Bonfires of Culture
Franciscans, Indigenous Leaders, and the Inquisition in Early Mexico, 1524–1540
Published by: University of Oklahoma Press
Imprint: University of Oklahoma Press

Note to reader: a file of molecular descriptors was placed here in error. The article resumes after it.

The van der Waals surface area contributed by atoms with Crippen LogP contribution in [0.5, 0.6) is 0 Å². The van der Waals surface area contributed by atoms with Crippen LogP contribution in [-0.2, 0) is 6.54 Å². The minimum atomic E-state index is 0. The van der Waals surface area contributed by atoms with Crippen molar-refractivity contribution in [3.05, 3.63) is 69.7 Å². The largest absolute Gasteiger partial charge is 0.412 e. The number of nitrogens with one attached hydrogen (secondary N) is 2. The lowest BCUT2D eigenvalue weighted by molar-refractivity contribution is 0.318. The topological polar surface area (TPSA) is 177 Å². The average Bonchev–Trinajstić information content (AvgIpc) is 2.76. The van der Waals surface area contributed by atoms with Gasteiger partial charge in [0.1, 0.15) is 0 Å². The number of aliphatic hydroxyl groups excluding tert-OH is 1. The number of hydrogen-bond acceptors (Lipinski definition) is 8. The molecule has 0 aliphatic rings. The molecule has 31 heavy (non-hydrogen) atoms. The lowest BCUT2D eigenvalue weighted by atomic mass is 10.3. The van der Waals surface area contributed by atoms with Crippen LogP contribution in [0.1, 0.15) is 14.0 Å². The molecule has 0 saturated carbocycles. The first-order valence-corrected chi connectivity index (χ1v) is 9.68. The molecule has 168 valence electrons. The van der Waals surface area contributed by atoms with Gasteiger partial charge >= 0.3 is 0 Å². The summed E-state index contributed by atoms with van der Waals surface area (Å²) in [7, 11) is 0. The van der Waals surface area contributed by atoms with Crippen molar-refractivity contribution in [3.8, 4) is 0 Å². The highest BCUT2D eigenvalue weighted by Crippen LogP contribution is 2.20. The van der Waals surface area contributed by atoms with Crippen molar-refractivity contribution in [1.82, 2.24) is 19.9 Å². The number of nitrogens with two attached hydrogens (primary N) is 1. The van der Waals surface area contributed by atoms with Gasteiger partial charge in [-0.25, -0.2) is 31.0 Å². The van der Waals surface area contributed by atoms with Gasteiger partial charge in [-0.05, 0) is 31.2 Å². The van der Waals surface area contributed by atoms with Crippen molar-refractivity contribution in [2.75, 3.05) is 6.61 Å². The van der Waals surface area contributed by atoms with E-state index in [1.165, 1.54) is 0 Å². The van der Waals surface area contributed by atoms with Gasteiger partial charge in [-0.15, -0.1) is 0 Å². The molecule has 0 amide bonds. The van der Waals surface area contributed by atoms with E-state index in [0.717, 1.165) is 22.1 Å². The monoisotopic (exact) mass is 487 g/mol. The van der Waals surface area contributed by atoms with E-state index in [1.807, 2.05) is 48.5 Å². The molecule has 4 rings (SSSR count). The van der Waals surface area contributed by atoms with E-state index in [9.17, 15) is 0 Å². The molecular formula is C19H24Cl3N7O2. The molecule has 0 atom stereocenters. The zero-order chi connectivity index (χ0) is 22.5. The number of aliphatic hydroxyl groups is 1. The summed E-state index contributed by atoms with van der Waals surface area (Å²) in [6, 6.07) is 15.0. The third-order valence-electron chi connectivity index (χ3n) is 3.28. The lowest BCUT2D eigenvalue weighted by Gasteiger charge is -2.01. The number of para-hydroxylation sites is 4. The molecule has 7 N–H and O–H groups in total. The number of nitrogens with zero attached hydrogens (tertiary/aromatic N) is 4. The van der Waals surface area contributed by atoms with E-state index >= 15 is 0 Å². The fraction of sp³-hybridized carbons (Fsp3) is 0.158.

Drawing on previously underutilized records of Inquisition proceedings, Don examines four of the most important trials of native leaders to uncover the Franciscans’ motivations for using the Inquisition and the indigenous response to it. She focuses on the consecutive impact of four trials—against nahualli Martín Ocelotl, an influential native priest; Andrés Mixcoatl, an advocate of open resistance to the Franciscans; Miguel Pochtecatl Tlaylotla, a guardian of native religious artifacts; and Don Carlos of Texcoco, a native chief burned at the stake for heresy. Don reveals the heart of Bishop Zumárraga’s methods of conducting the trials—including spectacular bonfires in which any native idols found in the possession of professed converts were destroyed. Don’s knowledge of the contemporary Spain that shaped the friars’ perspectives enables her to offer new understanding of the evolution of Franciscan attitudes toward evangelization. Bonfires of Culture reexamines important primary documents and offers a new perspective on a pivotal historical era.